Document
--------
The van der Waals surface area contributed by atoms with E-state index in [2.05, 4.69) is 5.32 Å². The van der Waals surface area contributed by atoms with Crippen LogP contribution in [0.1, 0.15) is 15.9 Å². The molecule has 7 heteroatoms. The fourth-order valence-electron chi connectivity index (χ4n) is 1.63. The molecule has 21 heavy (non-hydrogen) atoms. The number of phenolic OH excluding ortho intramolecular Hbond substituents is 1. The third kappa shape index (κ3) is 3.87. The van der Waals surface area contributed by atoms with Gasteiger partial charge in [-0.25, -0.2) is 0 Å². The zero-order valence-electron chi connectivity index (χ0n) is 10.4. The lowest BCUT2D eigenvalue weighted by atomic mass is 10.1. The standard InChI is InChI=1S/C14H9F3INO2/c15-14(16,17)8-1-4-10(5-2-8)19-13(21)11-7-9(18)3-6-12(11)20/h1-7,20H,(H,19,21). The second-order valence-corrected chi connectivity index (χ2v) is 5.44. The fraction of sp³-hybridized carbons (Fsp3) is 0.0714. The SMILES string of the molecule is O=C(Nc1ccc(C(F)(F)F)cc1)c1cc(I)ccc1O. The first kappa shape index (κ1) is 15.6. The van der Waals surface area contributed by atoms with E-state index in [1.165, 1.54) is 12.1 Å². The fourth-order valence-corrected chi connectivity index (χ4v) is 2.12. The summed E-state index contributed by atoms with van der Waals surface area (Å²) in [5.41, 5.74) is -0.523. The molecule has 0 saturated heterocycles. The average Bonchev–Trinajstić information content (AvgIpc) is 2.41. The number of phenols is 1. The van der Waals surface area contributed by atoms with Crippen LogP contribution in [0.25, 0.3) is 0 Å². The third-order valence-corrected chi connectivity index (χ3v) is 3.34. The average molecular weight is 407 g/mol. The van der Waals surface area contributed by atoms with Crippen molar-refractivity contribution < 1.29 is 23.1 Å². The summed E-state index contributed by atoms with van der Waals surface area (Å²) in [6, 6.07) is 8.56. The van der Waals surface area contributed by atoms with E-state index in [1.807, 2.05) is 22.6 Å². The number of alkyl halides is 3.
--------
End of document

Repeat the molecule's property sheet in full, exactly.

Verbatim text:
The van der Waals surface area contributed by atoms with E-state index in [2.05, 4.69) is 5.32 Å². The van der Waals surface area contributed by atoms with Crippen LogP contribution in [0.1, 0.15) is 15.9 Å². The molecule has 7 heteroatoms. The fourth-order valence-electron chi connectivity index (χ4n) is 1.63. The molecule has 21 heavy (non-hydrogen) atoms. The number of phenolic OH excluding ortho intramolecular Hbond substituents is 1. The third kappa shape index (κ3) is 3.87. The van der Waals surface area contributed by atoms with Gasteiger partial charge in [-0.25, -0.2) is 0 Å². The zero-order valence-electron chi connectivity index (χ0n) is 10.4. The lowest BCUT2D eigenvalue weighted by atomic mass is 10.1. The standard InChI is InChI=1S/C14H9F3INO2/c15-14(16,17)8-1-4-10(5-2-8)19-13(21)11-7-9(18)3-6-12(11)20/h1-7,20H,(H,19,21). The second-order valence-corrected chi connectivity index (χ2v) is 5.44. The fraction of sp³-hybridized carbons (Fsp3) is 0.0714. The SMILES string of the molecule is O=C(Nc1ccc(C(F)(F)F)cc1)c1cc(I)ccc1O. The first kappa shape index (κ1) is 15.6. The van der Waals surface area contributed by atoms with E-state index in [1.165, 1.54) is 12.1 Å². The fourth-order valence-corrected chi connectivity index (χ4v) is 2.12. The summed E-state index contributed by atoms with van der Waals surface area (Å²) in [5.41, 5.74) is -0.523. The molecule has 0 saturated heterocycles. The average Bonchev–Trinajstić information content (AvgIpc) is 2.41. The number of phenols is 1. The van der Waals surface area contributed by atoms with Crippen LogP contribution in [0.25, 0.3) is 0 Å². The third-order valence-corrected chi connectivity index (χ3v) is 3.34. The average molecular weight is 407 g/mol. The van der Waals surface area contributed by atoms with Crippen molar-refractivity contribution < 1.29 is 23.1 Å². The summed E-state index contributed by atoms with van der Waals surface area (Å²) in [6, 6.07) is 8.56. The van der Waals surface area contributed by atoms with E-state index in [1.807, 2.05) is 22.6 Å². The number of alkyl halides is 3.